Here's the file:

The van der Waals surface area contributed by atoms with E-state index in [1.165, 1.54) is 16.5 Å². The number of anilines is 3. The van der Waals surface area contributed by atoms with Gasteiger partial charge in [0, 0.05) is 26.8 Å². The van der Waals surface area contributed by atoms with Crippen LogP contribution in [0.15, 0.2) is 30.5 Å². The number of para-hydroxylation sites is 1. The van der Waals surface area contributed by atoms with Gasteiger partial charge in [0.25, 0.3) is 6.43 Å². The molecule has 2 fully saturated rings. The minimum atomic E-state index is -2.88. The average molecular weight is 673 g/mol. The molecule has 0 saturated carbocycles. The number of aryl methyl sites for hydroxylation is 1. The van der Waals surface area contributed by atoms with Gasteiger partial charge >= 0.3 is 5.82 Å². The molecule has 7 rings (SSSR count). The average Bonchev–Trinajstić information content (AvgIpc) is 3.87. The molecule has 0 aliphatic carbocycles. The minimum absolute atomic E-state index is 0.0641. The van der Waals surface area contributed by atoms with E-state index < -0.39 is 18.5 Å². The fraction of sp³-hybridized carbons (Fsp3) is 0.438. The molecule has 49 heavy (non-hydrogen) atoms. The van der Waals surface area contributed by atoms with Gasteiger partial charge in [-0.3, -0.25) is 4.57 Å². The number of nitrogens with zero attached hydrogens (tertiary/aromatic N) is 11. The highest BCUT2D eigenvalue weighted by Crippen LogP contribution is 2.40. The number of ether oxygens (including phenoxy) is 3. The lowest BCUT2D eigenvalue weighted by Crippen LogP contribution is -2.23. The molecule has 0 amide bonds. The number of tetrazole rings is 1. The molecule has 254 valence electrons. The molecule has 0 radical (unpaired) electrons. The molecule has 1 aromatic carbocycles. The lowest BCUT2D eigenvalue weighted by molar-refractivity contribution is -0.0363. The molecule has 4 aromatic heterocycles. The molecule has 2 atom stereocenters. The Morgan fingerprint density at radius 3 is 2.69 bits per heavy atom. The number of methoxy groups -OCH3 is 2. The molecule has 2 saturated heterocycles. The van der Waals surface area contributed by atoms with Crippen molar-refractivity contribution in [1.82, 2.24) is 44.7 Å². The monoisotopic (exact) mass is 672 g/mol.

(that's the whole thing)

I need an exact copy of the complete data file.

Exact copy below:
The van der Waals surface area contributed by atoms with E-state index in [1.165, 1.54) is 16.5 Å². The number of anilines is 3. The van der Waals surface area contributed by atoms with Gasteiger partial charge in [0, 0.05) is 26.8 Å². The van der Waals surface area contributed by atoms with Crippen LogP contribution in [0.15, 0.2) is 30.5 Å². The number of para-hydroxylation sites is 1. The van der Waals surface area contributed by atoms with Gasteiger partial charge in [0.25, 0.3) is 6.43 Å². The molecule has 2 fully saturated rings. The minimum atomic E-state index is -2.88. The average molecular weight is 673 g/mol. The molecule has 0 saturated carbocycles. The number of aryl methyl sites for hydroxylation is 1. The van der Waals surface area contributed by atoms with Gasteiger partial charge >= 0.3 is 5.82 Å². The molecule has 7 rings (SSSR count). The average Bonchev–Trinajstić information content (AvgIpc) is 3.87. The molecule has 0 aliphatic carbocycles. The minimum absolute atomic E-state index is 0.0641. The van der Waals surface area contributed by atoms with E-state index < -0.39 is 18.5 Å². The fraction of sp³-hybridized carbons (Fsp3) is 0.438. The molecule has 49 heavy (non-hydrogen) atoms. The van der Waals surface area contributed by atoms with Gasteiger partial charge in [-0.3, -0.25) is 4.57 Å². The number of nitrogens with zero attached hydrogens (tertiary/aromatic N) is 11. The highest BCUT2D eigenvalue weighted by Crippen LogP contribution is 2.40. The number of ether oxygens (including phenoxy) is 3. The lowest BCUT2D eigenvalue weighted by Crippen LogP contribution is -2.23. The molecule has 0 amide bonds. The number of tetrazole rings is 1. The molecule has 254 valence electrons. The molecule has 0 radical (unpaired) electrons. The molecule has 1 aromatic carbocycles. The lowest BCUT2D eigenvalue weighted by molar-refractivity contribution is -0.0363. The molecule has 4 aromatic heterocycles. The molecule has 2 atom stereocenters. The Morgan fingerprint density at radius 3 is 2.69 bits per heavy atom. The number of methoxy groups -OCH3 is 2. The molecule has 2 saturated heterocycles. The van der Waals surface area contributed by atoms with Crippen molar-refractivity contribution in [1.82, 2.24) is 44.7 Å². The monoisotopic (exact) mass is 672 g/mol.